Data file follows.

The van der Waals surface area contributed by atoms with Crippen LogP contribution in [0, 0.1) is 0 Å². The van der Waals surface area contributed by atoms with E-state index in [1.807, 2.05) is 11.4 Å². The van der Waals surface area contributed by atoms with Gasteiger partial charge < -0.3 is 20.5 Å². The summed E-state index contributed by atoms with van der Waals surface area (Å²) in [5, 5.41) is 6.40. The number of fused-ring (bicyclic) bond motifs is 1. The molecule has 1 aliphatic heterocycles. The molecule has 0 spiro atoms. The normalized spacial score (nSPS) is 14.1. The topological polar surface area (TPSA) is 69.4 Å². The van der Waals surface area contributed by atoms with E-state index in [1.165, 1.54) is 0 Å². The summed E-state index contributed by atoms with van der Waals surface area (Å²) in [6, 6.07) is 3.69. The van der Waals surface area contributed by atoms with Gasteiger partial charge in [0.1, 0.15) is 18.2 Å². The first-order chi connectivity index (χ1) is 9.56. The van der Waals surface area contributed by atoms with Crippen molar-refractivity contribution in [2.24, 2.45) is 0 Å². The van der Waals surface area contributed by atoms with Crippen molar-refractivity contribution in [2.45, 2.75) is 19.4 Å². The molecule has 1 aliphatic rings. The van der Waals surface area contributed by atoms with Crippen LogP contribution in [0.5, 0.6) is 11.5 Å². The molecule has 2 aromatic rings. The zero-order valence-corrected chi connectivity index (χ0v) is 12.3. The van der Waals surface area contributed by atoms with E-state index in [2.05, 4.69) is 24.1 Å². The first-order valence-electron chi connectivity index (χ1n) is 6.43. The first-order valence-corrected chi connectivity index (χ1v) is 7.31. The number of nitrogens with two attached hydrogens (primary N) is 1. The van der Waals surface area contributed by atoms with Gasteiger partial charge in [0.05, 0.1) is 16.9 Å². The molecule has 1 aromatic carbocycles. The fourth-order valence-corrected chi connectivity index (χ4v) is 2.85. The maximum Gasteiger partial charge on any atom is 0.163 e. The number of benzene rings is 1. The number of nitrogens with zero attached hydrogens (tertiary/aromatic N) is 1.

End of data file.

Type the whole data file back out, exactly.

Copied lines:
The van der Waals surface area contributed by atoms with Crippen LogP contribution in [0, 0.1) is 0 Å². The van der Waals surface area contributed by atoms with E-state index in [1.807, 2.05) is 11.4 Å². The van der Waals surface area contributed by atoms with Gasteiger partial charge < -0.3 is 20.5 Å². The summed E-state index contributed by atoms with van der Waals surface area (Å²) in [5, 5.41) is 6.40. The number of fused-ring (bicyclic) bond motifs is 1. The molecule has 1 aliphatic heterocycles. The molecule has 0 spiro atoms. The normalized spacial score (nSPS) is 14.1. The topological polar surface area (TPSA) is 69.4 Å². The van der Waals surface area contributed by atoms with E-state index in [1.165, 1.54) is 0 Å². The summed E-state index contributed by atoms with van der Waals surface area (Å²) in [6, 6.07) is 3.69. The van der Waals surface area contributed by atoms with Gasteiger partial charge in [0.1, 0.15) is 18.2 Å². The first-order chi connectivity index (χ1) is 9.56. The van der Waals surface area contributed by atoms with Crippen molar-refractivity contribution in [2.24, 2.45) is 0 Å². The van der Waals surface area contributed by atoms with Crippen molar-refractivity contribution in [2.45, 2.75) is 19.4 Å². The molecule has 1 aliphatic rings. The van der Waals surface area contributed by atoms with Crippen LogP contribution in [0.5, 0.6) is 11.5 Å². The molecule has 2 aromatic rings. The zero-order valence-corrected chi connectivity index (χ0v) is 12.3. The van der Waals surface area contributed by atoms with E-state index in [2.05, 4.69) is 24.1 Å². The first-order valence-electron chi connectivity index (χ1n) is 6.43. The first-order valence-corrected chi connectivity index (χ1v) is 7.31. The number of nitrogens with two attached hydrogens (primary N) is 1. The van der Waals surface area contributed by atoms with Gasteiger partial charge in [0.05, 0.1) is 16.9 Å². The molecule has 1 aromatic carbocycles. The fourth-order valence-corrected chi connectivity index (χ4v) is 2.85. The maximum Gasteiger partial charge on any atom is 0.163 e. The number of benzene rings is 1. The number of nitrogens with zero attached hydrogens (tertiary/aromatic N) is 1.